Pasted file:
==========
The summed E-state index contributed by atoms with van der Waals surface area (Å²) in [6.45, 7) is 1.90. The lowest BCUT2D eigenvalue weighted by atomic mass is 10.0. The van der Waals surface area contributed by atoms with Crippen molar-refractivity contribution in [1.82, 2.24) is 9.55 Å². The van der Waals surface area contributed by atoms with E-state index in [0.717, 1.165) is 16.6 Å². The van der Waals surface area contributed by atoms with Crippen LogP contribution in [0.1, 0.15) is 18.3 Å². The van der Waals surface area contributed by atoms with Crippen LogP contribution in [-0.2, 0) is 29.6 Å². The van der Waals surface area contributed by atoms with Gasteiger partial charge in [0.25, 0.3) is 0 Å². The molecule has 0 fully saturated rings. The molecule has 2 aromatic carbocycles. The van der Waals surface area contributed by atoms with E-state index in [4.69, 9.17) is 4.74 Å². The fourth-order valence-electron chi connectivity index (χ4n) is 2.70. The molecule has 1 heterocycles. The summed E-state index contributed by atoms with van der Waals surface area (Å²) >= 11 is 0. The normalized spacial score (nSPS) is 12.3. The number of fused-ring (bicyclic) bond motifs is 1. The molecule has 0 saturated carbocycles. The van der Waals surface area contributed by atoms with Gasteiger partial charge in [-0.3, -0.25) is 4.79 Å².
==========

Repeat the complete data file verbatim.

The summed E-state index contributed by atoms with van der Waals surface area (Å²) in [6.45, 7) is 1.90. The lowest BCUT2D eigenvalue weighted by atomic mass is 10.0. The van der Waals surface area contributed by atoms with Crippen molar-refractivity contribution in [1.82, 2.24) is 9.55 Å². The van der Waals surface area contributed by atoms with E-state index in [0.717, 1.165) is 16.6 Å². The van der Waals surface area contributed by atoms with Crippen LogP contribution in [0.1, 0.15) is 18.3 Å². The van der Waals surface area contributed by atoms with Crippen LogP contribution in [-0.2, 0) is 29.6 Å². The van der Waals surface area contributed by atoms with Gasteiger partial charge in [0.25, 0.3) is 0 Å². The molecule has 0 fully saturated rings. The molecule has 2 aromatic carbocycles. The van der Waals surface area contributed by atoms with E-state index in [4.69, 9.17) is 4.74 Å². The fourth-order valence-electron chi connectivity index (χ4n) is 2.70. The molecule has 1 heterocycles. The summed E-state index contributed by atoms with van der Waals surface area (Å²) >= 11 is 0. The normalized spacial score (nSPS) is 12.3. The number of fused-ring (bicyclic) bond motifs is 1. The molecule has 0 saturated carbocycles. The van der Waals surface area contributed by atoms with Gasteiger partial charge in [-0.3, -0.25) is 4.79 Å².